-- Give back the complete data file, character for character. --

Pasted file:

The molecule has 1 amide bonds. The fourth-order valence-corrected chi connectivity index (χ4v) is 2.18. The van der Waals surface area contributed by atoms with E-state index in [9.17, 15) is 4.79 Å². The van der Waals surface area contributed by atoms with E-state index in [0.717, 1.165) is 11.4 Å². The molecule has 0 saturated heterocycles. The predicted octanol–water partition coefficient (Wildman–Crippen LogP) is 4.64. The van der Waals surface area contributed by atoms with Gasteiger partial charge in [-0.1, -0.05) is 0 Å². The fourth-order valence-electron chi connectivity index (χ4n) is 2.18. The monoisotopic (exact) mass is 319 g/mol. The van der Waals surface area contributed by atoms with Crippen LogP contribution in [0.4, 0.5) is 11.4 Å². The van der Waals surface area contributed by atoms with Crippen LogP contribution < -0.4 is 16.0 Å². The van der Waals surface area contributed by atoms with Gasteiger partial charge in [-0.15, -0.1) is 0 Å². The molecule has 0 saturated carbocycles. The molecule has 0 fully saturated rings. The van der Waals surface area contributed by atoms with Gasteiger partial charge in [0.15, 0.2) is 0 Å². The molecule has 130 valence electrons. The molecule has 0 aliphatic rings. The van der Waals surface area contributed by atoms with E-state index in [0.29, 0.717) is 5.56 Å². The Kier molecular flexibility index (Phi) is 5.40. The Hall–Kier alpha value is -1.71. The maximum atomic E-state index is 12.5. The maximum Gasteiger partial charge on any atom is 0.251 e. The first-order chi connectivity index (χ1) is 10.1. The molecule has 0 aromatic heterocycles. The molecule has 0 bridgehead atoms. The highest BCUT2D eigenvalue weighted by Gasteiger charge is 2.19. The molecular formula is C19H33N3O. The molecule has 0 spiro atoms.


The molecule has 1 amide bonds. The fourth-order valence-corrected chi connectivity index (χ4v) is 2.18. The van der Waals surface area contributed by atoms with E-state index in [9.17, 15) is 4.79 Å². The van der Waals surface area contributed by atoms with E-state index in [0.717, 1.165) is 11.4 Å². The molecule has 0 saturated heterocycles. The predicted octanol–water partition coefficient (Wildman–Crippen LogP) is 4.64. The van der Waals surface area contributed by atoms with Gasteiger partial charge in [-0.1, -0.05) is 0 Å². The fourth-order valence-electron chi connectivity index (χ4n) is 2.18. The monoisotopic (exact) mass is 319 g/mol. The van der Waals surface area contributed by atoms with Crippen LogP contribution in [0.4, 0.5) is 11.4 Å². The van der Waals surface area contributed by atoms with Crippen LogP contribution < -0.4 is 16.0 Å². The van der Waals surface area contributed by atoms with Gasteiger partial charge in [-0.15, -0.1) is 0 Å². The molecule has 0 saturated carbocycles. The molecule has 0 fully saturated rings. The van der Waals surface area contributed by atoms with Gasteiger partial charge in [0.15, 0.2) is 0 Å². The molecule has 130 valence electrons. The molecule has 0 aliphatic rings. The van der Waals surface area contributed by atoms with E-state index in [0.29, 0.717) is 5.56 Å². The Kier molecular flexibility index (Phi) is 5.40. The Hall–Kier alpha value is -1.71. The maximum atomic E-state index is 12.5. The maximum Gasteiger partial charge on any atom is 0.251 e. The first-order chi connectivity index (χ1) is 10.1. The molecule has 0 aromatic heterocycles. The molecule has 0 bridgehead atoms. The highest BCUT2D eigenvalue weighted by Gasteiger charge is 2.19. The molecular formula is C19H33N3O. The molecule has 0 spiro atoms.